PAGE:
We love to hate. In fact, we’re known for it. We’ve garnered a reputation for who–or what–we hate.

Research shows that today’s church is known more for what it hates–what it stands against–than for what it loves or affirms. The population perceives a church filled with disdain. For example, the top characteristic that the unchurched population attaches to Christians is a posture of being anti-homosexual. A Barna study revealed that 91 percent hold this perception of Christians.

How is this reputation formed? Most of the Christians I know don’t seem like snarling, hateful people. Yet the reputation prevails. How can this be? I suspect this odor of hatred comes through in a couple of ways: topic fixation, and vocabulary.

Topic fixation

In workshops I’ll occasionally ask participants to list what the church is known to stand for and against. The “against” list is always longer. It seems we like to talk more frequently, more stridently, and more loudly about the sins and ills of our society–than we do about the spectacular love and grace of the Lord.

When religious leaders have the opportunity to make news, the message often comes off as condemning a social trend, a political proposal, or a ballot initiative. For sure, we face many daunting and destructive elements in our world. But the predominate Christian agenda often accentuates condemnation and fear. Some Christian non-profit organizations have discovered that they can more readily stir up their donor base with fear and loathing than they can with hope and inspiration.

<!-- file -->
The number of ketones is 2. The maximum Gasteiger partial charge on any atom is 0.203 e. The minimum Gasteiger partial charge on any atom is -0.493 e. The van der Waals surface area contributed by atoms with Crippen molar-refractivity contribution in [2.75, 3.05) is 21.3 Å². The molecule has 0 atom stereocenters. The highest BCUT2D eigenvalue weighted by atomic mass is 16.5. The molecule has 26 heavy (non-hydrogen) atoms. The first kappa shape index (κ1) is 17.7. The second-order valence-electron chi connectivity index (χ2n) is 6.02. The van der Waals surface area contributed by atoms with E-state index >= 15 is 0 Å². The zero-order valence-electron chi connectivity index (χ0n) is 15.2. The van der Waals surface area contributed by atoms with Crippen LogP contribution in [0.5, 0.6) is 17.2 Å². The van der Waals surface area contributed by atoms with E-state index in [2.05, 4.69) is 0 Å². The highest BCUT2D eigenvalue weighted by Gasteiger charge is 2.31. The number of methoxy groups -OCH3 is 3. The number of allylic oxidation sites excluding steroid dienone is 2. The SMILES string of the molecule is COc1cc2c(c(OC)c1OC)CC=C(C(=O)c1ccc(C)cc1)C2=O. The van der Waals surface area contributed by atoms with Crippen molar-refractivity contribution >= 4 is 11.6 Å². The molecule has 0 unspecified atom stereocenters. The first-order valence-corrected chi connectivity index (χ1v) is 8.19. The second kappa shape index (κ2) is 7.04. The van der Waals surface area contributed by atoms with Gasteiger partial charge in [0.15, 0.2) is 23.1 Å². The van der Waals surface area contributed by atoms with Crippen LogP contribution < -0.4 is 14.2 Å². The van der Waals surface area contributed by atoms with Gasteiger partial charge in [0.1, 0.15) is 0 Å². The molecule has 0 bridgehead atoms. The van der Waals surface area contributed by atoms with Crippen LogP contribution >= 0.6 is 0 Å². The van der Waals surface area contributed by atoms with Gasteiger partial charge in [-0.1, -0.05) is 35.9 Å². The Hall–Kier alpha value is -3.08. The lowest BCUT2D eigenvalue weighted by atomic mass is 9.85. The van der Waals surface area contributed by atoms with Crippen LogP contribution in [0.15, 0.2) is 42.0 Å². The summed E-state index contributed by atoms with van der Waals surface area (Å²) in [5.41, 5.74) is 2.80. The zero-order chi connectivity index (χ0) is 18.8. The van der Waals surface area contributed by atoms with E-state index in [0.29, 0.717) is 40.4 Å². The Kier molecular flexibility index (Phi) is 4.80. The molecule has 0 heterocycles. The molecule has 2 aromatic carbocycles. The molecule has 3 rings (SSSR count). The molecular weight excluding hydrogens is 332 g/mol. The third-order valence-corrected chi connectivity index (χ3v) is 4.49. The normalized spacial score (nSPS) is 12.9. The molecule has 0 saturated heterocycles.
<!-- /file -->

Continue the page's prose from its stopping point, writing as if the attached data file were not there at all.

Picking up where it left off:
Many church folks hasten to point out that their disdain is not aimed at individuals, but at people’s bad behaviors. “We don’t hate anybody,” they say. That may be true. But the problem comes through in the language, particularly with the use of a certain four-letter word: hate.

Case in point: When it comes to the gay debate, many people love to repeat the popular ditty, “Love the sinner, hate the sin.” They seem to think this will be a clarifying and redemptive message. It’s not working out that way. I’ve asked gay and lesbian individuals what they hear when someone says, “Love the sinner, hate the sin.” They, unanimously, say they hear hate. Hatred toward them. Hate is the pungent and lingering odor.

Such use of the word “hate” is not having the desired effect. Neither are other odious words in this debate. This includes some people on the other side of the debate. For instance, it’s not helpful to label conservative Christians as “homophobes.” I’ve asked Christian leaders what they hear when someone refers to them with that term. They say they hear hate. Hatred toward them. Disdainful name-calling does not build understanding or heal relationships. It condemns.

The current conversation concentrates so much on hating sin. Little time is left to focus on the One who came to free us from that sin and give us life. We often sum up his essence and eternal purpose in that most familiar verse, John 3:16. And it’s the very next verse that underscores Jesus’ true mission. John 3:17: “For God did not send his Son into the world to condemn the world, but to save the world through him.”

He showed us how to love. Not how to hate.